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Searching the world for bargain wines


    All the surveys say Americans are drinking no less wine in these hard economic times, but we're looking for cheaper ones. Cheaper, but just as good. OK, so we want it all.
    One proven strategy is to look to lesser-known winemaking regions: the Loire Valley instead of Burgundy; Croatia instead of Germany; South Africa instead of California.
    South Africa, for example, has for centuries made white chenin blanc. They
call it "steen.'' It's grown very little in the rest of the world, and when well-made it can be crisp and fruity. Since it's not a hot commodity, it can be cheap, too.  Like South Africa's other popular white, sauvignon blanc, it benefits from cool weather and fog blowing up from Antarctica.
    Also emerging is an even lesser-known red wine called pinotage. Created in South Africa in 1925 as a cross between pinot noir and cinsault, it had a rocky debut on the world stage because when poorly made it smelled of acetone.  “Spray paint wine,'' it was called.
Now, however, South Africans have discovered its secret: Pick it a little less ripe and it loses the acetone and takes on a nice flavor of black raspberries and mulberries. 
    Americans are becoming increasingly familiar with Latin American value wines. In fact, U.S. wine imports from Argentina grew 35 percent between 2008 and 2009.
   Many wine fans say we should snap up these bargains before Argentine winemakers realize what they have and jack up the prices. That's especially true of malbec. In France, it's a hard-as-nails grape added to Bordeaux blends to give them tannic backbone and deeper color. In Argentina's warm sun, malbec softens into pretty blends of sweet cherries and milk chocolate.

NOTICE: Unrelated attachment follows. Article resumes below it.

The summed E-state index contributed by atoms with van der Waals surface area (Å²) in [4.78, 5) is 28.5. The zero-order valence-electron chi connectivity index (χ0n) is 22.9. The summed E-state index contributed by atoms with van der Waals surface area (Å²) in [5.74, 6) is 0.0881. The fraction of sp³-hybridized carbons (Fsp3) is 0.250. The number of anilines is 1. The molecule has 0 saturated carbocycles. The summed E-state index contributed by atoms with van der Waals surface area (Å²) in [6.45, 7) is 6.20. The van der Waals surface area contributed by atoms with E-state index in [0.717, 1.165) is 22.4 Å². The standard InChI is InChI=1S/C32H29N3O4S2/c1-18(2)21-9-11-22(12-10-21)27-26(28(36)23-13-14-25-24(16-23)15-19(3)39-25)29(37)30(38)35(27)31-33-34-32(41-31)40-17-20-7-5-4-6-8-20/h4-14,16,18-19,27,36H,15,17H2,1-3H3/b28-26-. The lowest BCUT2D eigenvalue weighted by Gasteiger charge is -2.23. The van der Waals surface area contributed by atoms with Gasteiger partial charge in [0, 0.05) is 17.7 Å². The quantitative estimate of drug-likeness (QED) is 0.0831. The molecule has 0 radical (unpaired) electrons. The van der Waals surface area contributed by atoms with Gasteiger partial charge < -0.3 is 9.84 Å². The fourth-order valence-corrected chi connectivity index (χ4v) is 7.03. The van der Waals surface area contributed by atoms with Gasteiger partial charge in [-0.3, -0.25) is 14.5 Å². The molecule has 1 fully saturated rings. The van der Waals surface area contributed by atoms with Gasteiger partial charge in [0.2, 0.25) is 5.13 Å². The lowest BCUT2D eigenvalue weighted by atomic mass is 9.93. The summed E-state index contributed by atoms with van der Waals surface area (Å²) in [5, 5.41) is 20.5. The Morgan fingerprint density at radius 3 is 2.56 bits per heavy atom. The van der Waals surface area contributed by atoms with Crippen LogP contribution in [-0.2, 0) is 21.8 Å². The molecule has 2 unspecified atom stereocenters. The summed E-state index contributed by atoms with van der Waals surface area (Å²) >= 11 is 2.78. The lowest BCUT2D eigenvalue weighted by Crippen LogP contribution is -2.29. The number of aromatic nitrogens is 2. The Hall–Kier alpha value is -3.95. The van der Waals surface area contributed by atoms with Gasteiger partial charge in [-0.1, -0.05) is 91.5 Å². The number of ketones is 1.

Argentina's Finca La Linda line is by Bodega Luigi Bosca, owned by a family that moved from Spain to Mendoza in the 1890s. It makes wine in several price ranges. When times are better, we will write about their pricier wares.


    Ø 2008 Sebeka Chenin Blanc, South Africa: crisp and fruity, with white grapefruit and kiwi aromas and flavors; $8.

   Ø 2008 Sebeka Sauvignon Blanc, South Africa: crisp and fruity, with lemon-lime and mineral aromas and flavors; $8.

   Ø 2008 Sebeka Shiraz/Pinotage “Cape Blend'' Red Wine, South Africa: black cherry and black pepper aromas and flavors; rich and soft; $8.

   Ø 2008 Sebeka Cabernet/Pinotage Red Wine, South Africa: black raspberry and bitter chocolate aromas and flavors; rich and soft; $8.

   Ø 2009 Finca La Linda Unoaked Chardonnay, Lujan de Cuyo, Argentina: crisp and dry, with green apple and mineral aromas and flavors; $11.

   Ø 2008 Finca La Linda Malbec, Lujan de Cuyo, Argentina: black cherry and clove aromas and flavors; soft, rich and ripe; $11.



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Paul Kalemkiarian

On the topic of South African wines, I recently discovered a really wonderful Cabernet Sauvignon /Cinsault blend (Westerland's 2008 Celebration vintage). While it has the classic South African nose (tar), it is uncharacteristically smooth on the palate, the Cabernet cutting the smokiness of the Cinsault and making the wine more approachable.

South American wines (particularly those from Argentina) are indeed quickly becoming major players on the world stage within the wine arena. We're hearing from an increasing number of members who have really gone crazy for South American wines, and we have offered a number in the recent months, namely of the Malbec, Tannat, Bonarda, and Cabernet varietals.

Great blog entry.

Paul Kalemkiarian
President, Wine of the Month Club

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